Writing for the wrong crowd

Very often new writers will try to gain the approval of literary critics, writing books that become more and more obscure and difficult to read, so that the average reader ends up not liking them. They try to load their books with (often simplistic and foolish) metaphors. I call these folks the FRM crowd because they are “fraught with meaning.” Remember: critics don’t buy books. They get them for free, and their tastes are not necessarily the same as the average person.

—David Farland


  1. That’s the same reason why I much prefer to get feedback from beta-readers than editors: because an editor by definition is neither buying the book, nor for that matter reading it for themselves. They may claim to “know what readers want”, but those are imaginary, statistical readers. And as everyone ought to know, there is no such thing as an average person in real life…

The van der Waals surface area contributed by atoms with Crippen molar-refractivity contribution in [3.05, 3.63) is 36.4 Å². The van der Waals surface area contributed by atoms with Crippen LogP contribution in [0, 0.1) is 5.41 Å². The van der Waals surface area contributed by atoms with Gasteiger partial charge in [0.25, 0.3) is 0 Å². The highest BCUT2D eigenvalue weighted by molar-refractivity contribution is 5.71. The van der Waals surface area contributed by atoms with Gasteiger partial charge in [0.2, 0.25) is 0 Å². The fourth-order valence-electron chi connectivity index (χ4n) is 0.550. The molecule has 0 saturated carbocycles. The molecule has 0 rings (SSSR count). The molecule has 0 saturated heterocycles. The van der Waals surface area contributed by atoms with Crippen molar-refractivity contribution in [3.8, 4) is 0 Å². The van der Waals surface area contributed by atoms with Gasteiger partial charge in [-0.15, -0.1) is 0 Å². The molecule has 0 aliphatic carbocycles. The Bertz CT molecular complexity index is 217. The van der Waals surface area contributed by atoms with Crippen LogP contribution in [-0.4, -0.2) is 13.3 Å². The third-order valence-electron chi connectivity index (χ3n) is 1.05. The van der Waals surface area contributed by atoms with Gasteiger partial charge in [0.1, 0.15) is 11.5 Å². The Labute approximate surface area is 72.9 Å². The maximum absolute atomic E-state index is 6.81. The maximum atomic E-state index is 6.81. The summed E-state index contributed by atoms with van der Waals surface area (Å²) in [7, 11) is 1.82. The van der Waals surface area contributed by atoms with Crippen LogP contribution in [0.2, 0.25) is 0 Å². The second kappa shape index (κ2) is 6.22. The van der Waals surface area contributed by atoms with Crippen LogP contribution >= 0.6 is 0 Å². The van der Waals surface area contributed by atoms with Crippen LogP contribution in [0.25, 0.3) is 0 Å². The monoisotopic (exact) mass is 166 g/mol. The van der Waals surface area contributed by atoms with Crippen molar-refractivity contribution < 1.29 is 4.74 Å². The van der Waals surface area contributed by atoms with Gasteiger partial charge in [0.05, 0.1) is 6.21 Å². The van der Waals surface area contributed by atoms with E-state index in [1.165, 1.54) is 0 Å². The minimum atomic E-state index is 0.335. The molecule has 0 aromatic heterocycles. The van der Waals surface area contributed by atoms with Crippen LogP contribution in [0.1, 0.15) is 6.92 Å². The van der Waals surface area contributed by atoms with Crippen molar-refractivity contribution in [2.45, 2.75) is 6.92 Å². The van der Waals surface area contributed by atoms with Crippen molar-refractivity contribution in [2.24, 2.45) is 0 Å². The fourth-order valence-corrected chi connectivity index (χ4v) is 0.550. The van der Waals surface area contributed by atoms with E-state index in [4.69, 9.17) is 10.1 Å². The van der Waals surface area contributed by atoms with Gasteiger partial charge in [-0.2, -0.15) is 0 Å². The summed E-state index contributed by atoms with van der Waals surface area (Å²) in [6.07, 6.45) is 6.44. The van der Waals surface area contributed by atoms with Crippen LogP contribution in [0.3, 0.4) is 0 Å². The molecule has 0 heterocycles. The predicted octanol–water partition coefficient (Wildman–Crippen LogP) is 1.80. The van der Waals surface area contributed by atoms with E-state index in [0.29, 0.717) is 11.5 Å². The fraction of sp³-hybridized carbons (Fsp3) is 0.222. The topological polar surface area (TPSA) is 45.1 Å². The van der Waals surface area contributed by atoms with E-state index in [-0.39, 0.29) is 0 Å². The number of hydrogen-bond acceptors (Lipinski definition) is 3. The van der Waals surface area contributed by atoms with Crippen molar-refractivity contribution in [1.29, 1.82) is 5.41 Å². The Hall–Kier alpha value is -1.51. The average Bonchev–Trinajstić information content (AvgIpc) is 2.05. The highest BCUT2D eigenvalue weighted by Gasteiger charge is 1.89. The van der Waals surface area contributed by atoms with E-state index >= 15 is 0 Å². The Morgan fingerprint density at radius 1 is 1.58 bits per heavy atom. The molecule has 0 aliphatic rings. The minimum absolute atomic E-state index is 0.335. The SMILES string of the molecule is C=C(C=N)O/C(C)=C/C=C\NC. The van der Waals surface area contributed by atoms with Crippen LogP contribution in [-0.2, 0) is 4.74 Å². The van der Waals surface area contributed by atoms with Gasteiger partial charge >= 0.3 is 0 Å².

2. Target audience. Very important.

    • Right. Couple that with what Felix points out, and I find myself coming to a rather bleak conclusion:

      To reach your target audience through traditional publishing, you first have to get the approval of a person who is guaranteed not to be part of your target audience – unless you are doing ‘literary’ stylistic jumping-jacks for the terminally jaded. No wonder the business is so fouled up.

      • Carbonelle says:

        To be fair to some of the laborers in the dinosaur publishing industry, some of them very much were the target audience. I’m thinking of Mr. Doherty or Mrs. Rusch. I suspect Ms Wieskopf is similar. I could go on, but you get my drift. It’s certainly unlikely, at any rate.

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